So you love barre (or pilates or yoga) and you’ve decided to become an instructor. You have your certificate all newly minted. Now what?
Maybe you’ve decided to start teaching locally at a studio or gym but are finding that you can’t control your schedule or you aren’t getting paid what you want. So instead, you start thinking about opening your own studio. But you think you need big $$ to do it and it seems like a far off pipe dream.
In fact, this is the furthest thing from the truth. I opened by barre studio with only about $1,000. Here’s how.
One of the biggest costs of opening your own studio is the studio itself. Finding and renting space can cost a pretty penny, especially having to put up first and last month’s rent or security. Outfitting the space is a huge expense but we can’t run a studio without barres, mirrors and a nice floor. Not to mention the sound system, bathrooms and a front desk.
Tip #1– Don’t get your own space. I found renting space in a local ballet studio to be my best bet. I found a space locally that had open time on their schedule and was willing to rent out space by the hour to me. The studio is beautiful with mirrors, built-in barres, stand-alone barres, professional flooring, sound system, great lighting and everything you need for the customers (bathrooms, parking, front desk). Plus, it doesn’t cost be a fortune to rent the space!
Now this might not work for every single person. I don’t offer classes continually throughout the day so I can work around the dance studio’s schedule. If you are planning on offering a ton of classes and can’t use this method, think of these options:
Try opening a space in your own home. This will negate the need to pay rent. You may have to move out some furniture or put in storage for awhile but do you really use the dining room that much? You can get some inexpensive equipment like stand-alone barres and your own stereo (which you probably already have!) to use. Just make sure you check with your city to ensure you are legally allowed to open the space in your home.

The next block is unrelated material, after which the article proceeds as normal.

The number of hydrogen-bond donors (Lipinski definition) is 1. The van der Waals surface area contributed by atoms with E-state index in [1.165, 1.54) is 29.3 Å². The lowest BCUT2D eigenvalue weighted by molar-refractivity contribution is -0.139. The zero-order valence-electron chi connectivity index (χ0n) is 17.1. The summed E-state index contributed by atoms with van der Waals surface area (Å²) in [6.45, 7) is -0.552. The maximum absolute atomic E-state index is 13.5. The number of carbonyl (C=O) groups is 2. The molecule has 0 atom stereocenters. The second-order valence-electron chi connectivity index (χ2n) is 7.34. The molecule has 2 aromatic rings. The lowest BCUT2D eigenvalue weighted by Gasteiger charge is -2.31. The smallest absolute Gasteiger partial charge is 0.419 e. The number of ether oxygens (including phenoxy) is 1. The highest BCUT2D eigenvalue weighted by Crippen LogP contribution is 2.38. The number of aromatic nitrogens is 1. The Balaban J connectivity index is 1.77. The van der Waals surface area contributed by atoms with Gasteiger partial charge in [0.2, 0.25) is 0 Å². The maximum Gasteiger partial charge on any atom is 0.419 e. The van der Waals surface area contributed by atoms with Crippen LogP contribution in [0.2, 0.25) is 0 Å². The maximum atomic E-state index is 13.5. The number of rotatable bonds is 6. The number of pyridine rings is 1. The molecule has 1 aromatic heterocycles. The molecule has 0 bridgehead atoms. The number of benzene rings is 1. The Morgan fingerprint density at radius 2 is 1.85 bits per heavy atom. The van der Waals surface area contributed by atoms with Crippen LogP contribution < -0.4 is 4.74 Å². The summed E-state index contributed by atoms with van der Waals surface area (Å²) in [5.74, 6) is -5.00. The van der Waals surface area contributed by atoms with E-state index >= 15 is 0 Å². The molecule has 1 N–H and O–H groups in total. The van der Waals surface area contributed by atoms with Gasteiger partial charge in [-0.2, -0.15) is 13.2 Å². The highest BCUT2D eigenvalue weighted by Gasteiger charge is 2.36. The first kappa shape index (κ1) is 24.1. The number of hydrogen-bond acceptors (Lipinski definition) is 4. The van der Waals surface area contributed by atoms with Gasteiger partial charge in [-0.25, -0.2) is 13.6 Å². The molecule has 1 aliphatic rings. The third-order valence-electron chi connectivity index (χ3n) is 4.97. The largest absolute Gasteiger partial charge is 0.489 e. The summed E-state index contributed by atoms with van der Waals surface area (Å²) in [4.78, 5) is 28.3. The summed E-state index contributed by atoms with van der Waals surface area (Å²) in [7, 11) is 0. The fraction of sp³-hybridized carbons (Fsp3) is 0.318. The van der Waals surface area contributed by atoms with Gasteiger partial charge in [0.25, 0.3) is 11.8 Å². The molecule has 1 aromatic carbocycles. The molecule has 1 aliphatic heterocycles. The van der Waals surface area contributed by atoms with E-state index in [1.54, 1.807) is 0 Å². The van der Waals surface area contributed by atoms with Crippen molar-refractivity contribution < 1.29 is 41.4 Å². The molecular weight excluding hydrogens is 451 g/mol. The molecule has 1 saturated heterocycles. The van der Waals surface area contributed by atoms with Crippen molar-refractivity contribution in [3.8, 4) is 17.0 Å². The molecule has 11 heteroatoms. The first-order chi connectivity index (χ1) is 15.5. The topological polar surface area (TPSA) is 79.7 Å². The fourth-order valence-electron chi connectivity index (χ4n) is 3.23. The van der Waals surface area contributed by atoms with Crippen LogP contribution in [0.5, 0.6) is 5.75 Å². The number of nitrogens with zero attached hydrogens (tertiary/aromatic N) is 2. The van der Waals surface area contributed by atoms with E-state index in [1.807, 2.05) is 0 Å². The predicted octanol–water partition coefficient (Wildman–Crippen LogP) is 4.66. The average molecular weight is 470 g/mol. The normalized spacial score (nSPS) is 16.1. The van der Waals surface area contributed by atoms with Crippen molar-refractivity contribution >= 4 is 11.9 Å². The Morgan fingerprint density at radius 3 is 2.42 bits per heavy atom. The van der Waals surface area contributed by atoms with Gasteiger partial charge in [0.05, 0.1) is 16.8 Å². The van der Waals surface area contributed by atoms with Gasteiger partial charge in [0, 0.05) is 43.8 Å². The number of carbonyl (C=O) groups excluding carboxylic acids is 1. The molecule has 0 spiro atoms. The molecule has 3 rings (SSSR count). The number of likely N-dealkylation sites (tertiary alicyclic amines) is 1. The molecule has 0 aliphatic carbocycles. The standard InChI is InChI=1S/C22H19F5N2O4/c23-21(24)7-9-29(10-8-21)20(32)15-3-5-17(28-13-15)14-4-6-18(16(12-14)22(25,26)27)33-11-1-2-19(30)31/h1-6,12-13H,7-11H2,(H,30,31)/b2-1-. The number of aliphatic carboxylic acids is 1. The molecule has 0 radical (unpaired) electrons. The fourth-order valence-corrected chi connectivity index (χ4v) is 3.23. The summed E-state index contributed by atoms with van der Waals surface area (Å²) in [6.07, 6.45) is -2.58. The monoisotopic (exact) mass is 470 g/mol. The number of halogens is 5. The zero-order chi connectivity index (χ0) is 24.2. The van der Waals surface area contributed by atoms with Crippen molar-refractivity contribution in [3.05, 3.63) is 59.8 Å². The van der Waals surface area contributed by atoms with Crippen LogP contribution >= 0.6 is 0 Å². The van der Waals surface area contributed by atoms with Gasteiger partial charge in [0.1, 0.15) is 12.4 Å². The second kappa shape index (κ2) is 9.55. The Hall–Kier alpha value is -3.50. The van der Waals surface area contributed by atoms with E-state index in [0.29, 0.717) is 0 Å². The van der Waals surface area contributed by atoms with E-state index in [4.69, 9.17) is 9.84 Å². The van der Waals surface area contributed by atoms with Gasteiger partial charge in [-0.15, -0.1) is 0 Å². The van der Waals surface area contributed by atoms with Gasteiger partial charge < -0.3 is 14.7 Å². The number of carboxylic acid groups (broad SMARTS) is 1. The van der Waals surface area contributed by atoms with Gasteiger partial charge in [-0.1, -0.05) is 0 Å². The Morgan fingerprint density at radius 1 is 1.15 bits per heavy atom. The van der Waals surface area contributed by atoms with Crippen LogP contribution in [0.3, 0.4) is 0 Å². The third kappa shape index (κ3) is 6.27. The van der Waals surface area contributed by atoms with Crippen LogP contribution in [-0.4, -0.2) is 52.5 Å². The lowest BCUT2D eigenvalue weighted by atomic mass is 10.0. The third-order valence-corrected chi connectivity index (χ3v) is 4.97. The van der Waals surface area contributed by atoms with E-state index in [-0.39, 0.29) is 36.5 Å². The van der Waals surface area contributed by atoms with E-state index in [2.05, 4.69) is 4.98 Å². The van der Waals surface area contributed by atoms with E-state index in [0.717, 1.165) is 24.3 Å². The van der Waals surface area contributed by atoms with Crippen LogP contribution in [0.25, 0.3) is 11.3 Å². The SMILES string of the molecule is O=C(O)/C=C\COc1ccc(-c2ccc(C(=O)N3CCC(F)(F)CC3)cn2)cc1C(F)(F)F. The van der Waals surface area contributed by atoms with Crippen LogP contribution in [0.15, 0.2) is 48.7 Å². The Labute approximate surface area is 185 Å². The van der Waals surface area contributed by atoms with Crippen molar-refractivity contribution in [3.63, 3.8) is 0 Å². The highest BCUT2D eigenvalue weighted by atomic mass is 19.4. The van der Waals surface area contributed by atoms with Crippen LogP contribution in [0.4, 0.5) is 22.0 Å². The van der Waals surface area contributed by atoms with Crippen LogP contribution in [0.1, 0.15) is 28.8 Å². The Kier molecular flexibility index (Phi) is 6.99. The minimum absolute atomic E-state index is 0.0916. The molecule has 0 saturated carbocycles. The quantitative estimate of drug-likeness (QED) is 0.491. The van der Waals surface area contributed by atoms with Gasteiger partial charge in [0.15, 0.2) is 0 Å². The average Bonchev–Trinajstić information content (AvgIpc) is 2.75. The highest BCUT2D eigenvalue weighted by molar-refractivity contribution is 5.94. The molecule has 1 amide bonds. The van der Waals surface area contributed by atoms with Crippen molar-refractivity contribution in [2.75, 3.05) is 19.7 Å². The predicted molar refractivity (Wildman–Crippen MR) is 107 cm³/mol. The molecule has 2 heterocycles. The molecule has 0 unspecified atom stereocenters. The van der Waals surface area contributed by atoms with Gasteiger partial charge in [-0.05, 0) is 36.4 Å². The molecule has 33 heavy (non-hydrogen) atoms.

Negotiate with a local gym. Sometimes local gyms have more than one fitness room and perhaps you can use their spare room as an independent contractor while offering discounts to their members. This is also a great way to get free marketing! Sure you may not be able to offer classes while that room is in use, but I find that often times the “spare” group fitness room doesn’t get much use!
Consider more than one location. Take a hybrid approach and find multiple spaces where you can offer classes at different times of the day so that you are constantly working. Make sure your website clearly reflects the location of each class so your clients don’t get confused!
Tip #2– You don’t need a big staff. Guess what? My barre business is just me! I don’t need a lot of instructors or desk people. You might think that you need these things to make your business look professional but you don’t. My clients love my classes because of my method and the way I teach. I don’t need a ton of other people to support me. As you grow you can consider adding more to your team, but for now, take it all on!